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Publication Date
27 May 2014

Evidence that relationship between low-level cloud reflectivity and temperature in the current climate can predict the climate change response

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Powerpoint Slide
Regression slopes of the natural logarithm of cloud optical thickness (τ) on cloud-top temperature (y-axis) as a function of cloud-top temperature (x-axis) from climate models (symbols) and satellite observations (dashed lines) The analysis is stratified by geographic regions (color) and over land (panel a) and ocean (panel b). Each climate model is represented by an individual dot, while the solid line represents the multi-model median value. Satellite observations are shown in dashed lines.
Scatter plot for cloud optical depth (τ) (panel a) and cloud water content (CWC) (panel b) of the actual feedback in a climate change simulation (in units of per Kelvin, y-axis) and that predicted from the relationship with temperature in the current climate (x-axis). Each symbol represents one of 13 climate models in one of 5 different latitude bands. The squared values of correlation coefficients are provided in the table.

Predictions by climate models of the amount of warming that the planet resulting from an increase in greenhouse gases vary widely due to the different simulated responses of clouds to warming. Model cloud predictions are variable because clouds are among the least well-simulated components of climate models and also because their response depends on many cloud types (high vs. low) and aspects (amount, reflectivity, altitude). In this study, we dealt with one aspect of this complicated problem namely the cloud optical depth (which is proportional to cloud reflectivity) of low-level clouds. In analyzing 13 climate models, we determined if cloud optical depth-temperature relationships found in observations are replicated in climate models, and if climate model behavior found in control climate simulations provides information about the optical depth feedback in climate warming simulations forced by increasing carbon dioxide.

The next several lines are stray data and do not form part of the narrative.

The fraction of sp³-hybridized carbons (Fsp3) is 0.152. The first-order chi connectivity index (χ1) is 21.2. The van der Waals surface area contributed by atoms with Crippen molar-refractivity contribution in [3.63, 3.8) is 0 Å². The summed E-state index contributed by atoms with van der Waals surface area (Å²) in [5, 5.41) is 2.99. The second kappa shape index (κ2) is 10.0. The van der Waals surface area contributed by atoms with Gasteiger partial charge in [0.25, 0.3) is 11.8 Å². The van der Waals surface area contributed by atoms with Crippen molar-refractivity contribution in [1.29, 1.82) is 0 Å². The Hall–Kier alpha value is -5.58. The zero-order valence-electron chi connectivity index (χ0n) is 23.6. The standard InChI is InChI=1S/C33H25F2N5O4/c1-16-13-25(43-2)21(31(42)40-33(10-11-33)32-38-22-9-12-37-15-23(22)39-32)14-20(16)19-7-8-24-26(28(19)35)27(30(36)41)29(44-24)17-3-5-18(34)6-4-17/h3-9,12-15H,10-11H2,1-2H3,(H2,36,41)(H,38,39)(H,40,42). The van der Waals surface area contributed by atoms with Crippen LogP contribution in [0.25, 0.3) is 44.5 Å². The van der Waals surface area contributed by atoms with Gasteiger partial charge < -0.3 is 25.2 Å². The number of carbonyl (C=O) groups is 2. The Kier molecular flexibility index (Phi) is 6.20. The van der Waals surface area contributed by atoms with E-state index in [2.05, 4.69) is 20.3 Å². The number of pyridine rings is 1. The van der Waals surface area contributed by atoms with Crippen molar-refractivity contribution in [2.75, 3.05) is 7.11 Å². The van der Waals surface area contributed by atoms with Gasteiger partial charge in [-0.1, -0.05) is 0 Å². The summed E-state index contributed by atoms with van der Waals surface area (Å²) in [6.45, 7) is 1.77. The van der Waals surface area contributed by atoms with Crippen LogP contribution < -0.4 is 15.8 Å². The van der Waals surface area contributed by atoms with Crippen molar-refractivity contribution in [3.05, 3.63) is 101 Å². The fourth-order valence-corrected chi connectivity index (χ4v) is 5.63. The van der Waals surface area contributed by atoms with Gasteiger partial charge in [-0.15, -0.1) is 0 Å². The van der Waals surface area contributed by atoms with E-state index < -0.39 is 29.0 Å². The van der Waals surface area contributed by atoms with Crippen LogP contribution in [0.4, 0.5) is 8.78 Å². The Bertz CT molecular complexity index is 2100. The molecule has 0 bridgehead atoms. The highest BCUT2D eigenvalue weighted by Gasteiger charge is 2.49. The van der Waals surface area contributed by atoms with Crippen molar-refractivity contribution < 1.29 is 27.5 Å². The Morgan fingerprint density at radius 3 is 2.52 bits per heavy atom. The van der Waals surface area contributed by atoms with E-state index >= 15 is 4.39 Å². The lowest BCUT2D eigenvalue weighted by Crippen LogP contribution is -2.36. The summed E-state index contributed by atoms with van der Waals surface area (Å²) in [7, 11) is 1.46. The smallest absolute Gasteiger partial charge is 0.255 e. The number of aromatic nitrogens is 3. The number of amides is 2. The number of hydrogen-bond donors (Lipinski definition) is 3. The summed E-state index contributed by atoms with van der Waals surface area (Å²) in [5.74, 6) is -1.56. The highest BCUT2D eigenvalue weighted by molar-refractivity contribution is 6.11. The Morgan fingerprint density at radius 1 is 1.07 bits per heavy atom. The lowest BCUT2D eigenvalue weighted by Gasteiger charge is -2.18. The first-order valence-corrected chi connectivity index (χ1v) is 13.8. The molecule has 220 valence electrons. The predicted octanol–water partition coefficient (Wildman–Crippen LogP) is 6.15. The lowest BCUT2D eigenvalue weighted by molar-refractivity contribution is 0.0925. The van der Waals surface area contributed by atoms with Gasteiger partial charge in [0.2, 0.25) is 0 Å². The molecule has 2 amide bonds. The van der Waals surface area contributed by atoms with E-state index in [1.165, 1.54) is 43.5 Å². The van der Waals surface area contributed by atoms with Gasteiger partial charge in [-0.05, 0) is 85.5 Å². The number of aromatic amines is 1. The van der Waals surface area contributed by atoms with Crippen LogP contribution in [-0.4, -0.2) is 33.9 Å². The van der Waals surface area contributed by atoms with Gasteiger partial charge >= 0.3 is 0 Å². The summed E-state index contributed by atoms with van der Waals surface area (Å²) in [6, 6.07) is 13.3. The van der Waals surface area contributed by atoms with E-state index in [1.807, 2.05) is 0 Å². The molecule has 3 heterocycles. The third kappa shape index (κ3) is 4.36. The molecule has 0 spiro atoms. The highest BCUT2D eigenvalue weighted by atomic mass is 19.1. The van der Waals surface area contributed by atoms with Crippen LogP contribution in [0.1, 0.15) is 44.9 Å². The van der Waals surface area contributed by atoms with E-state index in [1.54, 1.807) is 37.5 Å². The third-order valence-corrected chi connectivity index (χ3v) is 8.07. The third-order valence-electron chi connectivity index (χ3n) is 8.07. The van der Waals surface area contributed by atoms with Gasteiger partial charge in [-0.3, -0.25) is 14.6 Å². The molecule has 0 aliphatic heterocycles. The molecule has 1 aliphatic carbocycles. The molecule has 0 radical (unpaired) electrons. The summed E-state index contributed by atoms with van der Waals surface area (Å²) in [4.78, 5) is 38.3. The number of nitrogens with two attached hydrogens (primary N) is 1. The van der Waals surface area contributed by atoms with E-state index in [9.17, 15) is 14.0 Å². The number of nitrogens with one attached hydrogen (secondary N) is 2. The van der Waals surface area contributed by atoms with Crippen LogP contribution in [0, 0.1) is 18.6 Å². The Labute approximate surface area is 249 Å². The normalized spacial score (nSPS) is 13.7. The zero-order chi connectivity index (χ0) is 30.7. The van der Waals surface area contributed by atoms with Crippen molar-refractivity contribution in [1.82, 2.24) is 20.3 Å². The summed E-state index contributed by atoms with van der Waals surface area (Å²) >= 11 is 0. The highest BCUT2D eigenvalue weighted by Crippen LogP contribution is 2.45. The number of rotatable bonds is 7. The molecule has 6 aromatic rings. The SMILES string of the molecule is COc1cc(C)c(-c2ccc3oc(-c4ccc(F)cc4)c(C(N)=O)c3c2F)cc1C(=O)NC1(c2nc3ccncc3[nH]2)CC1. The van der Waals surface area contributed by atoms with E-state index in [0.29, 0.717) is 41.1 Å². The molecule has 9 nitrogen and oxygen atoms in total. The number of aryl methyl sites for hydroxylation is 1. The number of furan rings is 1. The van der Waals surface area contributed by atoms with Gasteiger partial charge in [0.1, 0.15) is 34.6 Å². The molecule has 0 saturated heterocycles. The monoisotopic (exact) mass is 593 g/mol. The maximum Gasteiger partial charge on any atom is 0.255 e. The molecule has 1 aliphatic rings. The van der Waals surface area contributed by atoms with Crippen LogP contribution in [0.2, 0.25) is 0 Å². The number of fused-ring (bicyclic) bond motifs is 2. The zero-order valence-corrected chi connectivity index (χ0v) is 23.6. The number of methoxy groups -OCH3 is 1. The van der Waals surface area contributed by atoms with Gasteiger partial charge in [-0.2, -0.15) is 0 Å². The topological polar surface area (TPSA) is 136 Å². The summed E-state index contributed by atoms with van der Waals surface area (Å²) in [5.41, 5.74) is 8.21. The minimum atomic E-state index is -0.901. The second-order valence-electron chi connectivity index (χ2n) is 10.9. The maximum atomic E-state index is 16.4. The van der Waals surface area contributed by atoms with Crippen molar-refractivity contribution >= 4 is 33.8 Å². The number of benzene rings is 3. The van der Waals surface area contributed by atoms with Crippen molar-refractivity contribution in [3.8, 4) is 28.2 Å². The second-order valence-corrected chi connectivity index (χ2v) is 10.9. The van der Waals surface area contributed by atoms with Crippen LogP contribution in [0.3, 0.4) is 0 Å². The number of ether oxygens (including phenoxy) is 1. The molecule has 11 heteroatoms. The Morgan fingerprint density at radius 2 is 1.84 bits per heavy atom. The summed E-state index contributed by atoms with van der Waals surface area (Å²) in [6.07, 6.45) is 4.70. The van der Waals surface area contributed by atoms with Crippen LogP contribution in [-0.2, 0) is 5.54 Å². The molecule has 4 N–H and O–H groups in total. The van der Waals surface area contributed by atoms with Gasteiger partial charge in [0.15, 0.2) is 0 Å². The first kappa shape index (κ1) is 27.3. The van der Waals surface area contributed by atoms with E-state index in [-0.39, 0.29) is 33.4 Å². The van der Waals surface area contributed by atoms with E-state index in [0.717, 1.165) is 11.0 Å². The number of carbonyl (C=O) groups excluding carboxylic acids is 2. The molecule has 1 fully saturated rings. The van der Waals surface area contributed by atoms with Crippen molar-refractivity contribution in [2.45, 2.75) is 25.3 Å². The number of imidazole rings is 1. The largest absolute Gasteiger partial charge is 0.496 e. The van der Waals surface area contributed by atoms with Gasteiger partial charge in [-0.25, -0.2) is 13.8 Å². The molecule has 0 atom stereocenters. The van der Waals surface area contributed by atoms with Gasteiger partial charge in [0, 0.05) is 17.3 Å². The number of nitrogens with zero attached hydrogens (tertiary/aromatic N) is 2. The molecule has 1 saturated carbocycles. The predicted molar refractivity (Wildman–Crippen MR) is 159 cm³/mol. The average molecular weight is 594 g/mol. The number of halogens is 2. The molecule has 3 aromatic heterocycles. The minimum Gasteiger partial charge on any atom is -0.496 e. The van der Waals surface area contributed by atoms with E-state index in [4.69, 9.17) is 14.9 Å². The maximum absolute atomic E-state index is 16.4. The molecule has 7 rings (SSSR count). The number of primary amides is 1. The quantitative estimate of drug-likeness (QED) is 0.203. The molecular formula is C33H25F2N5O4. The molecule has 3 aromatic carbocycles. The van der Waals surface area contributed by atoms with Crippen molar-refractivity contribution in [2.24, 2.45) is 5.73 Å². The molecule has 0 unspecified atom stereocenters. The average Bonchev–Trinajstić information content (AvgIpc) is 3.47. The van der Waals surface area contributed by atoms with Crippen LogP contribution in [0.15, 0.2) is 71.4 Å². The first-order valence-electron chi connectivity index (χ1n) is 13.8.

A positive relationship between cloud optical depth and cloud temperature exists in all models for low clouds with relatively cold temperatures at middle and high latitudes, whereas a negative relationship exists for warmer low clouds in the tropics and subtropics (Figure 1). This relationship is qualitatively similar to that in an earlier analysis of satellite observations (dashed lines), although modeled regression slopes tend to be too positive and their inter-model spread is large. In the models, the cold cloud response comes from increases in cloud water content with increasing temperature, while the warm cloud response comes from decreases in physical thickness with increasing cloud temperature.

The inter-model and inter-regional spread of low-cloud optical depth feedback in climate warming simulations is well predicted by the corresponding spread in the relationships between optical depth and temperature for the current climate. (Figure 2, upper panel). The good correlation suggests that how cloud optical depth varies with temperature is a relationship that has some degree of time-scale invariance. This characteristic also applies to how cloud water content varies with temperature (Figure 2, lower panel).


If time-scale invariance to this relationship exists, then observations of the relationship can be used to predict the response on climate change response that we do not yet know. Indeed, because models have a positive bias relative to observations in the optical depth-temperature relationship (compare solid to dashed lines in Figure 1), shortwave cloud feedbacks for climate changes may be more positive than climate models currently simulate. We conclude that the uncertainty in climate predictions could be reduced if climate models better simulated the observed relationship with temperature of cloud reflectivity and cloud water content.

Point of Contact
Neil D Gordon
Funding Program Area(s)

This work was performed as part of a RGCM project entitled “Identifying Robust Cloud Feedbacks in Observations and Models” and under the auspices of the United States Department of Energy by Lawrence Livermore National Laboratory under contract DE-AC52-07NA27344.